“The pioneer filmmaker of light projections,” as deemed by American avant-garde expert P. Adams Sitney, Jim Davis has never received the same attention accorded artists such as Stan Brakhage, even though both worked in a similar vein, using light as landscape, figure, and subject for their cinematic canvases — and even though the younger Brakhage was inspirationally indebted to Davis. Differences in personal mythologies may be responsible: whereas Brakhage incorporated light into the ongoing, pantheistic legend he created of his own life in multi-part “home movie” epics, Davis stuck to short-length “abstractions” (a term he hated) that played on mirrored and refracted rays, relegating his persona to the inconspicuously observational.But Davis’ vision was literally just as all-encompassing as Brakhage’s (and Jordan Belson’s, and Ed Emshwiller’s, among the many cosmos-seeking filmmakers the former may have influenced). At first a painter and a photographer primarily concerned with representing and capturing the incarnation of energy as light, Davis was interested in the overlapping pursuits of cinema, which he took up in the mid-40s, and science, comparing his films’ shifting swirls of colorful light to the universe-composing bands of invisible energy that were just being discovered by scientists employing the latest in tele- and microscopic technology.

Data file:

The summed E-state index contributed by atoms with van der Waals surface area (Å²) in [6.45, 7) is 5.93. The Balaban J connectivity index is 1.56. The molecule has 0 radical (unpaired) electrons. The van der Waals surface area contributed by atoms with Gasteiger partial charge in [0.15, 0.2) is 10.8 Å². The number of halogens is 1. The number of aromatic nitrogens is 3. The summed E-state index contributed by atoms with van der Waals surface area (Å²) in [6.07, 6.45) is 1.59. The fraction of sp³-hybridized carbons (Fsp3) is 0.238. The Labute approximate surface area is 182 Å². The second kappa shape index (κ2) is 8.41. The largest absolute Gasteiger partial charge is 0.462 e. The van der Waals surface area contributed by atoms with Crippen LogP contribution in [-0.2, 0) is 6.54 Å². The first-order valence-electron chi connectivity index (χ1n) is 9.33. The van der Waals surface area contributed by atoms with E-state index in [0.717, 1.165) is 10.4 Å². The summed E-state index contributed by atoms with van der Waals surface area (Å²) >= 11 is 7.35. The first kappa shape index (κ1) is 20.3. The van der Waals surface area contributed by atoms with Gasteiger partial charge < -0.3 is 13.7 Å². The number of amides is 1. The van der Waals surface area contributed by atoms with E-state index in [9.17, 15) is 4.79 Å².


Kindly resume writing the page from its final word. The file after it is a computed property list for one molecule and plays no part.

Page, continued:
Only recently unearthed, 1971’s Red Dances leads a program of classic Davis films this weekend at Anthology Film Archives and beautifully exemplifies the pioneer’s ideas while also retaining the immediate joy of ineffable movement and color. Filmed in 1960 and then re-edited three years before Davis’ death, the short ten-minute film features red, white, and yellow (but mainly red — thus the title) nerve-like and parabola-shaped nodes swirling, rotating, and swimming in a sea of black — the result is something like that of a free-floating light-mobile. Davis further employs rippling effects, superimpositions, flashing lights, and fade-outs at the edges of the frame — the short film only hints at the unending permutations of shaking, bending, and stationary light streams. Red Dances also contains some of the most rapid editing among Davis’ work, a radical anomaly in the career of an artist who was most concerned with making of his images a seamless flow. Though certainly relative (especially in comparison to Brakhage’s blink-length montage sequences), the fast pace of Red Dances evokes a violence and urgency that counters the tranquility portended by other Davis titles like Sea Rhythms and Like a Breeze, to be shown in the same program.